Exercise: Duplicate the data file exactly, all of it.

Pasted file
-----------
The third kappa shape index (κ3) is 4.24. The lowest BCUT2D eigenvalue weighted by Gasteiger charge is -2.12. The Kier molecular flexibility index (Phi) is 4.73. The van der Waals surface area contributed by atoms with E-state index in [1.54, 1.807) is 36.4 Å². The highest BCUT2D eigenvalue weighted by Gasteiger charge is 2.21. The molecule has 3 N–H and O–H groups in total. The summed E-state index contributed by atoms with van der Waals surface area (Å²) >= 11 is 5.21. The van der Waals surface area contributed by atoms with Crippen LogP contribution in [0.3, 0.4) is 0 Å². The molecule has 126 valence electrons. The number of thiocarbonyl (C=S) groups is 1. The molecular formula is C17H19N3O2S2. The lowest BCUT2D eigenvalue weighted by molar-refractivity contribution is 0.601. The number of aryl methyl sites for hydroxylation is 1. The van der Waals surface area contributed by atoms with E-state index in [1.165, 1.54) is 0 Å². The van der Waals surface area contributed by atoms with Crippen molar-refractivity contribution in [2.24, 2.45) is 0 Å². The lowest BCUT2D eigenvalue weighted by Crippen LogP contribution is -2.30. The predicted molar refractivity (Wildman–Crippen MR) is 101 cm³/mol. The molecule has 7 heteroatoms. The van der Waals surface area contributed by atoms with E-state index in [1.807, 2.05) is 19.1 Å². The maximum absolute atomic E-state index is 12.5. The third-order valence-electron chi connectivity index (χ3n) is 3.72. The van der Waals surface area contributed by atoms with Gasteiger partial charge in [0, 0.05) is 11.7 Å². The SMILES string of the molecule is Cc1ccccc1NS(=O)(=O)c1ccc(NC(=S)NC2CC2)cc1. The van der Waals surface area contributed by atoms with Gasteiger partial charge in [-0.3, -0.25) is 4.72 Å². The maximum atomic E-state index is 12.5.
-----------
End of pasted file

The third kappa shape index (κ3) is 4.24. The lowest BCUT2D eigenvalue weighted by Gasteiger charge is -2.12. The Kier molecular flexibility index (Phi) is 4.73. The van der Waals surface area contributed by atoms with E-state index in [1.54, 1.807) is 36.4 Å². The highest BCUT2D eigenvalue weighted by Gasteiger charge is 2.21. The molecule has 3 N–H and O–H groups in total. The summed E-state index contributed by atoms with van der Waals surface area (Å²) >= 11 is 5.21. The van der Waals surface area contributed by atoms with Crippen LogP contribution in [0.3, 0.4) is 0 Å². The molecule has 126 valence electrons. The number of thiocarbonyl (C=S) groups is 1. The molecular formula is C17H19N3O2S2. The lowest BCUT2D eigenvalue weighted by molar-refractivity contribution is 0.601. The number of aryl methyl sites for hydroxylation is 1. The van der Waals surface area contributed by atoms with E-state index in [1.165, 1.54) is 0 Å². The van der Waals surface area contributed by atoms with Crippen molar-refractivity contribution in [2.24, 2.45) is 0 Å². The lowest BCUT2D eigenvalue weighted by Crippen LogP contribution is -2.30. The predicted molar refractivity (Wildman–Crippen MR) is 101 cm³/mol. The molecule has 7 heteroatoms. The van der Waals surface area contributed by atoms with E-state index in [1.807, 2.05) is 19.1 Å². The maximum absolute atomic E-state index is 12.5. The third-order valence-electron chi connectivity index (χ3n) is 3.72. The van der Waals surface area contributed by atoms with Gasteiger partial charge in [0, 0.05) is 11.7 Å². The SMILES string of the molecule is Cc1ccccc1NS(=O)(=O)c1ccc(NC(=S)NC2CC2)cc1. The van der Waals surface area contributed by atoms with Gasteiger partial charge in [-0.3, -0.25) is 4.72 Å². The maximum atomic E-state index is 12.5.